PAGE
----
Sports gambling products from the likes of MGM Resorts and Wynn Resorts started taking sports bets in the Bay State on Tuesday.
The sportsbook at MGM Springfield “is a phenomenal sports betting hub designed for New England’s passionate sports fans,” said BetMGM CEO Adam Greenblatt. “Today is a monumental step.”
Retail sportsbooks opened at MGM Springfield and Encore Boston Harbor, and betting is also available through online mobile gambling products.
The state’s first sports wager was placed at the BetMGM Sportsbook & Lounge by Springfield Mayor Domenic J. Sarno, along with Boston hockey legend Ray Bourque.
“Yet another first for our city of Springfield (the City of Firsts) and for the Commonwealth of Massachusetts,” Mayor Sarno said in a statement. “This has been a long time coming and brings yet another chapter of innovation to enhance the operations and development at MGM Springfield.”
“As a strong proponent of MGM Springfield, I am honored to join with MGM Springfield President Chris Kelley, BetMGM CEO Adam Greenblatt, MGM Resorts VP Chris Gumiela, and Bruins Legend and Hall of Famer Ray Bourque to make the first sports wager in the state.”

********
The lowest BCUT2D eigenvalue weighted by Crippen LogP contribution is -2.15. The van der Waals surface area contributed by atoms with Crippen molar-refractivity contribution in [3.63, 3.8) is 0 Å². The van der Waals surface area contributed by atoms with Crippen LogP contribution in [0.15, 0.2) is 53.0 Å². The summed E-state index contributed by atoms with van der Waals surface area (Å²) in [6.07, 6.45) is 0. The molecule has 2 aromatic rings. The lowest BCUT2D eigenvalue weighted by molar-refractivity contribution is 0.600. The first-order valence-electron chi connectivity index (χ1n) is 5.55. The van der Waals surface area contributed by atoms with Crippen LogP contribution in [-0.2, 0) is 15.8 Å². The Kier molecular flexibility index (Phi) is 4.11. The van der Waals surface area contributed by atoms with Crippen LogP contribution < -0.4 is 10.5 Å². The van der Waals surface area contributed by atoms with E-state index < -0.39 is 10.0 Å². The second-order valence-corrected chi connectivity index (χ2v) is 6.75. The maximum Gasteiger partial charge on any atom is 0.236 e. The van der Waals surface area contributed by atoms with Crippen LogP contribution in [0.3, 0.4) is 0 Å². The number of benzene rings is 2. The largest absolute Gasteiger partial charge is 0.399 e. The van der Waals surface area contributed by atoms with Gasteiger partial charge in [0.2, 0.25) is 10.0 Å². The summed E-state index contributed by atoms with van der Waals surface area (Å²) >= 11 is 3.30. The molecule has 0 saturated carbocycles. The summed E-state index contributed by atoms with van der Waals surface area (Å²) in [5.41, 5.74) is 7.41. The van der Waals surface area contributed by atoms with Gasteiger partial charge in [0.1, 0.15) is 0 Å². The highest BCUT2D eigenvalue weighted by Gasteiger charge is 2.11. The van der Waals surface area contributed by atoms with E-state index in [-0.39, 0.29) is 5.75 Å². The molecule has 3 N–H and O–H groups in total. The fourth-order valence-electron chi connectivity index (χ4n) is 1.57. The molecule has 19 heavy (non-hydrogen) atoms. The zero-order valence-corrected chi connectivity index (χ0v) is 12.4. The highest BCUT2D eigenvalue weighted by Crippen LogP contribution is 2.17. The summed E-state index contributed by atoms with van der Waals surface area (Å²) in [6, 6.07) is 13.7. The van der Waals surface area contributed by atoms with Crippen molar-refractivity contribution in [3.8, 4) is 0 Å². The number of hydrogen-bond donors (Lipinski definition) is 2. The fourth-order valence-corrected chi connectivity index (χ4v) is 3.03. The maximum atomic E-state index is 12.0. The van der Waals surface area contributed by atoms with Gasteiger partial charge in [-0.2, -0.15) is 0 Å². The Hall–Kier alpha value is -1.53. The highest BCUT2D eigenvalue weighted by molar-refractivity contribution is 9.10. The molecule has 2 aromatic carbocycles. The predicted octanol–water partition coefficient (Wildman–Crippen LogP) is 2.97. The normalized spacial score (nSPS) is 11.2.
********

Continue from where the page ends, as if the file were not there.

A pair of state lawmakers also praised the launch of sports gambling in the Bay State.
State Senator Adam Gomez, a Democrat from Springfield, said he was “proud to sponsor legislation last session that sought to legalize sports wagering in the Commonwealth.”
“To see that newly passed law in action today in my very own city is a humbling experience,” he added.
State Representative Carlos Gonzalez said that sports betting will generate $20-$30 million in tax revenue each year for Massachusetts.
Sports betting is now legal in 33 states and Washington D.C., according to the American Gaming Association, the commercial casino industry’s top lobbying group.
The only state in the Northeast without legal sports betting is Vermont. Maine legalized sports betting, but sportsbooks haven’t opened yet.
More than $190 billion in sports bets have been taken nationwide since the U.S. Supreme Court overturned the federal ban in 2018.